My name is Tomika Caesar and I will like to welcome you all to my beautiful country St. Vincent and the Grenadines and also to Richmond Vale Academy.
I was a part of the Africa Team program in 2008- 2009. On my team we were 17 participants from 7 different countries. Despite our differences we all had 1 goal in mind. We were all determined to go to our projects and help those in need.
When I left from RVA I was a completely different person. I learned things that I would have learned in a 5 years program at university or I would not have learned at all. Example I was born, raise and Educated in St. Vincent and the Grenadines and it was only until I was at the RVA that I learned about the Garifuna history. That’s something that I was never thought in my history classes, or heard from my parents. I also learned farming, what going on around the world that Media fails to report, different culture, team work, how to appreciate the things around me and I can go on about many more good examples of things that I learned while at the RVA.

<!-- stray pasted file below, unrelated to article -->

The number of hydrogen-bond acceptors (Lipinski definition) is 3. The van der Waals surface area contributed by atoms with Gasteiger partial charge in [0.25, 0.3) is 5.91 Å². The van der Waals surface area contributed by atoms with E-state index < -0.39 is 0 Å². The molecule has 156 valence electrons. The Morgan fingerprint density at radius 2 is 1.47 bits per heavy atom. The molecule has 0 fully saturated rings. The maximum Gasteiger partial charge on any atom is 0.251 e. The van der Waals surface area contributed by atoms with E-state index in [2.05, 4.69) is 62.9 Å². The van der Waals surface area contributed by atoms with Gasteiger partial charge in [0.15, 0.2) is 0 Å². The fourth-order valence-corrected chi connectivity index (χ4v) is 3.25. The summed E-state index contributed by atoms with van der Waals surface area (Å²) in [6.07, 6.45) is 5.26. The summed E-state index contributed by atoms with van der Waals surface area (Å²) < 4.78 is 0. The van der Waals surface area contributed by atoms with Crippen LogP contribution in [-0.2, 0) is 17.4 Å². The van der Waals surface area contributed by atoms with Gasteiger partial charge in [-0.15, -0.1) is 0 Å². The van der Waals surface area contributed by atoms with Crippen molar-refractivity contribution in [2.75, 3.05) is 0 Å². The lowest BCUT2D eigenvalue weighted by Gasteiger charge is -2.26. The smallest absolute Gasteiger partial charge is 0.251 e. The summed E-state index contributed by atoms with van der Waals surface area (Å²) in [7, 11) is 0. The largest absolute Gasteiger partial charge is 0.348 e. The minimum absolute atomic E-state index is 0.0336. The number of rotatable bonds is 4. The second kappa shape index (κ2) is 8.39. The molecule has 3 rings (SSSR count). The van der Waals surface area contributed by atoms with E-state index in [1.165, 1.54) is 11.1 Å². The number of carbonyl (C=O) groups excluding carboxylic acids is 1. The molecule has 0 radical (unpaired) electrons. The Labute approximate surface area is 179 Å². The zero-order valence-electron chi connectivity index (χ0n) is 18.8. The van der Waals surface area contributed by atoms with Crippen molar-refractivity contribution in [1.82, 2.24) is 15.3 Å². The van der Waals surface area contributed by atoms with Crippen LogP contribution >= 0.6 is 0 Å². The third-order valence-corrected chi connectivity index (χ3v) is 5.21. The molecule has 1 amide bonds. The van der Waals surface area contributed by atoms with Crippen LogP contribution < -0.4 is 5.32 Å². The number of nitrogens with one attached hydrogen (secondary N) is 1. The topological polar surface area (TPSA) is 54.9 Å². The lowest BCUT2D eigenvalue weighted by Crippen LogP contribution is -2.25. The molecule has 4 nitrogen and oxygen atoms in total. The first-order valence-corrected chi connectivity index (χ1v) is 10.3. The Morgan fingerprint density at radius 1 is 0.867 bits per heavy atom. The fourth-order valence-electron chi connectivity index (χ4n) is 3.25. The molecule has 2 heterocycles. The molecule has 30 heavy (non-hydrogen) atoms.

From the experience I had while at the RVA I will say that sometimes the road get rocky and the best thing to do is to keep moving on because somewhere ahead you will manage how to walk on the rocks. Fights are expected to come because of misunderstanding or things are not the way that someone wants them to be. Don’t ignore problems that you might have, solve the problems amongst you all as a group.
Take lots of pictures because you will need them someday. Every moment is memorable so cherish each other.
You are enroll in one of the RVA programs because of a reason so take examples of these four DI’S whom are mentioned above and use them as your role model.
In case anyone wants to contact me, my e-mail address is firstname.lastname@example.org